YWCA Kids Place offers new all-day programs in Gahanna, Westerville

Marla K. Kuhlman
ThisWeek group
Students in the YWCA Kids Place at Mifflin Presbyterian Church include (back row, from left) Drew Tolliver, Mila Weitz, (front row) Alton Hartley, Nina Tolliver and Aloysius Herrick. In front of them is Kristy Hylton, site director of Jefferson Kids Place.

The YWCA Kids Place is complementing learning models in the Gahanna-Jefferson and Westerville school districts as a result of the COVID-19 coronavirus.

Nichelle Harris, managing director of education at the YWCA of Columbus, said the all-day YWCA Kids Place at Mifflin Presbyterian Church, 123 Granville St. in Gahanna, and at Westerville Community United Church of Christ, 770 County Line Road, are in their first year. 

YWCA Kids Place programs are offered in Gahanna and Westerville

“We have offered an after-school program in the past at Mifflin, but this is our first year to offer an all-day program there,” she said. 

Harris said the partnership with Westerville Community United Church of Christ began in the late summer.

She said the all-day program was designed specifically to complement the in-class education in the Gahanna-Jefferson and Westerville school districts.

For example, Harris said, in Westerville, when A-Week students are in the classroom, the YWCA’s all-day program is offered for the B-Week students who are learning remotely. 

“And in Gahanna, on days when the Hybrid Gold team is in the classroom, the Hybrid Blue team can attend the all-day program that is offered,” she said. “When students are remote learning, the (Kids Place) team creates an environment conducive to learning, helps keep students organized and offers support where necessary.”

Harris said the value of the YWCA Kids Place program can’t be overstated. 

“The YKP programs are serving the critical role of reinforcing economic infrastructure as working parents return to their jobs,” she said. “Parents rely on our programs to provide a safe place for their kids before and after school in elementary school buildings in Westerville and Gahanna.”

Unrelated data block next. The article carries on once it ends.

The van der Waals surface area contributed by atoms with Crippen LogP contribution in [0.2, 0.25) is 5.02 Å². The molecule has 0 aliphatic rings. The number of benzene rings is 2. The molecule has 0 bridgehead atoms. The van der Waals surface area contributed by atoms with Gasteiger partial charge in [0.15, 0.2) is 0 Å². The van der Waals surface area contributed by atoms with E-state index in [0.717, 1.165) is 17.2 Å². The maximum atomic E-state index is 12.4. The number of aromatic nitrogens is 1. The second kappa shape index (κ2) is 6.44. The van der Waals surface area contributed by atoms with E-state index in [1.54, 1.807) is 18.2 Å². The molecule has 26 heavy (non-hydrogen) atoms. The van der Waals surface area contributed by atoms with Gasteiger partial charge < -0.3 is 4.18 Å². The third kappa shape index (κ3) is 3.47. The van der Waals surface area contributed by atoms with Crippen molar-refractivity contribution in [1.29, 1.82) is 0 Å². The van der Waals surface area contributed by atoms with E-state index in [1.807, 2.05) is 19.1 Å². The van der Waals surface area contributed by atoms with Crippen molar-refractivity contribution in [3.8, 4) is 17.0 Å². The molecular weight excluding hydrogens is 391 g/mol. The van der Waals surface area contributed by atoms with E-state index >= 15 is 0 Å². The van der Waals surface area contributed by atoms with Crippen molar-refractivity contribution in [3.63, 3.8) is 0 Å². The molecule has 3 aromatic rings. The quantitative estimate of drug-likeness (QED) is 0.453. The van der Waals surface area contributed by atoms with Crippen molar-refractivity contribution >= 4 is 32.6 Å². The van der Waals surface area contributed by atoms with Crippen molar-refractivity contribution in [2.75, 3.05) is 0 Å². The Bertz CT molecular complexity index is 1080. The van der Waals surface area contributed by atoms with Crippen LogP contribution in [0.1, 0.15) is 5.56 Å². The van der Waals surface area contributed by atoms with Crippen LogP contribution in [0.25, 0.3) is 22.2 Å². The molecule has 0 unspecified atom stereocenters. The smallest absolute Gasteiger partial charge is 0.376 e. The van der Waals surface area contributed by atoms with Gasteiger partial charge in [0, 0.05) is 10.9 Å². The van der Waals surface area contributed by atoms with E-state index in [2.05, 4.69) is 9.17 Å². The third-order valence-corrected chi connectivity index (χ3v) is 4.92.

Harris said the YWCA stepped up to provide the all-day program that supplements in-class days, supporting students who are learning remotely when they aren’t in the classroom. 

“But beyond the safety and the school support, our programs are offering consistency and emotional support to our kids,” Harris said. “This year is unlike any other year our kids have ever experienced. Now more than ever, they need the caring adults, the supportive environment and the familiarity of the high-quality youth-development programs that the YWCA offers.”

Elizabeth Kittner, Mifflin Presbyterian site director, said she’s so impressed by what has been achieved with the students. 

“It's taken an insane amount of work from our site directors to put on such an amazing program, but we couldn't have done it without the support of our awesome partners at Mifflin, families or staff,” she said. “There are days that are really difficult, sure, but it's worth it. Everyone's giving 110% for the kids, and it shows. They're happy; they're learning; and they're safe.” 

Kittner said she doesn’t think people really understand what the YWCA Kids Place is about.

“It goes way beyond child care,” she said. “We're making these kids feel loved and cared for, we're making sure they get on their classes and do their homework, and we're feeding them breakfast and planning special activities for them. It's all about creating this nurturing environment that makes the kids feel safe.”

Kittner said it’s nice for the students to have one constant with everything that's going on, and Kids Place leaders are happy to be able to provide that for them.

Beyond offering its facilities, Mifflin Presbyterian also helps parents through a scholarship fund to help eligible families afford the program, said Kathi Bubb, liaison with Mifflin Presbyterian.

Harris said the YWCA has been providing high-quality before- and after-school programs to families in the Westerville and Gahanna communities for more than 30 years. 

“We are committed to our community partnerships, and despite the recent COVID-19 health pandemic, we have remained a constant in the lives of families and kids we serve, continuing to offer support through safe, affordable, high-quality youth programs run by skilled staff who are experts in the needs of school-age kids,” she said.

The YWCA’s programs use a comprehensive curriculum that includes choice-based learning, STEAM (science, technology, engineering, arts and math), social-emotional development and physical fitness, according to its website at ywcacolumbus.org/what-we-do/educate-empower/kids-place/.

In step with the mission of YWCA Columbus, social action and advocacy also are promoted by participating in community-service projects that benefit nonprofit programs in the community.

The YWCA Kids Place programs in Gahanna and Westerville currently have spaces available, with registration on a first-come, first-served basis with rolling registration. Go to the YWCA website to learn more.

In Gahanna, the YWCA also offers Kids Place after-school programs at Blacklick, Chapelfield, High Point, Jefferson, Lincoln and Royal Manor elementary schools.  

In Westerville, the program is offered at Alcott, Annehurst, Fouse, Mark Twain, McVay, and Robert Frost elementary schools. 

mkuhlman@thisweeknews.com

@ThisWeekMarla